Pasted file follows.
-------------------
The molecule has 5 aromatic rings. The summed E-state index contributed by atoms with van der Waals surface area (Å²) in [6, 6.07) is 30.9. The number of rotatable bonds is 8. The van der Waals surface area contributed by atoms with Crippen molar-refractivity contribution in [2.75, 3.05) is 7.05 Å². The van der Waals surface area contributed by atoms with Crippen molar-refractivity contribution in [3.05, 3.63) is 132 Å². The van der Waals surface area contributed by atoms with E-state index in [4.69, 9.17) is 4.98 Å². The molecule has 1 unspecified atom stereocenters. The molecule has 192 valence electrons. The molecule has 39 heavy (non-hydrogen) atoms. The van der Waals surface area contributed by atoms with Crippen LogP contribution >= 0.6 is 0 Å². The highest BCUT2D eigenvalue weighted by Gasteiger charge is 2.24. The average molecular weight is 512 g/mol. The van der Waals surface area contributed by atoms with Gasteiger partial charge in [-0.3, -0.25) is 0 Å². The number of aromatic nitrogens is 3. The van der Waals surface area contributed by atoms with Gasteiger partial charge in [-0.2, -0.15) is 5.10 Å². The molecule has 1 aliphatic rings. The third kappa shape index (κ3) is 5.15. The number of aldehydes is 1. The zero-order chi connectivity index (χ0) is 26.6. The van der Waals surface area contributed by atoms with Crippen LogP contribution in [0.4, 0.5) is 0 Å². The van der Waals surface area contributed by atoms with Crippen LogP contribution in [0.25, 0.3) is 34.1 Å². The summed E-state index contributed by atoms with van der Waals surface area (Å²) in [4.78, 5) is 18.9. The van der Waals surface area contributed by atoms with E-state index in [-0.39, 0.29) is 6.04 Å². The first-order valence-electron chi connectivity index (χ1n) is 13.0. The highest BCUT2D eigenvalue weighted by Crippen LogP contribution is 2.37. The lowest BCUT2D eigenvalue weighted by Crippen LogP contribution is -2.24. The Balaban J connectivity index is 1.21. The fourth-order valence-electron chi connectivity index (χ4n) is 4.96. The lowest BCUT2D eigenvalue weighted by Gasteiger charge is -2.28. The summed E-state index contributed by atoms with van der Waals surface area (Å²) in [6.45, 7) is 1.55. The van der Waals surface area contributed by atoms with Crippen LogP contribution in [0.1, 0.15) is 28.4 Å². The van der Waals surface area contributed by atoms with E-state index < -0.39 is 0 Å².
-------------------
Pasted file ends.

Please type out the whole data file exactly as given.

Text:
The molecule has 5 aromatic rings. The summed E-state index contributed by atoms with van der Waals surface area (Å²) in [6, 6.07) is 30.9. The number of rotatable bonds is 8. The van der Waals surface area contributed by atoms with Crippen molar-refractivity contribution in [2.75, 3.05) is 7.05 Å². The van der Waals surface area contributed by atoms with Crippen molar-refractivity contribution in [3.05, 3.63) is 132 Å². The van der Waals surface area contributed by atoms with E-state index in [4.69, 9.17) is 4.98 Å². The molecule has 1 unspecified atom stereocenters. The molecule has 192 valence electrons. The molecule has 39 heavy (non-hydrogen) atoms. The van der Waals surface area contributed by atoms with Crippen LogP contribution >= 0.6 is 0 Å². The highest BCUT2D eigenvalue weighted by Gasteiger charge is 2.24. The average molecular weight is 512 g/mol. The van der Waals surface area contributed by atoms with Gasteiger partial charge in [-0.3, -0.25) is 0 Å². The number of aromatic nitrogens is 3. The van der Waals surface area contributed by atoms with Gasteiger partial charge in [-0.2, -0.15) is 5.10 Å². The molecule has 1 aliphatic rings. The third kappa shape index (κ3) is 5.15. The number of aldehydes is 1. The zero-order chi connectivity index (χ0) is 26.6. The van der Waals surface area contributed by atoms with Crippen LogP contribution in [0.4, 0.5) is 0 Å². The van der Waals surface area contributed by atoms with Crippen LogP contribution in [0.25, 0.3) is 34.1 Å². The summed E-state index contributed by atoms with van der Waals surface area (Å²) in [4.78, 5) is 18.9. The van der Waals surface area contributed by atoms with E-state index in [-0.39, 0.29) is 6.04 Å². The first-order valence-electron chi connectivity index (χ1n) is 13.0. The highest BCUT2D eigenvalue weighted by Crippen LogP contribution is 2.37. The lowest BCUT2D eigenvalue weighted by Crippen LogP contribution is -2.24. The Balaban J connectivity index is 1.21. The fourth-order valence-electron chi connectivity index (χ4n) is 4.96. The lowest BCUT2D eigenvalue weighted by Gasteiger charge is -2.28. The summed E-state index contributed by atoms with van der Waals surface area (Å²) in [6.45, 7) is 1.55. The van der Waals surface area contributed by atoms with Crippen LogP contribution in [0.1, 0.15) is 28.4 Å². The van der Waals surface area contributed by atoms with E-state index < -0.39 is 0 Å².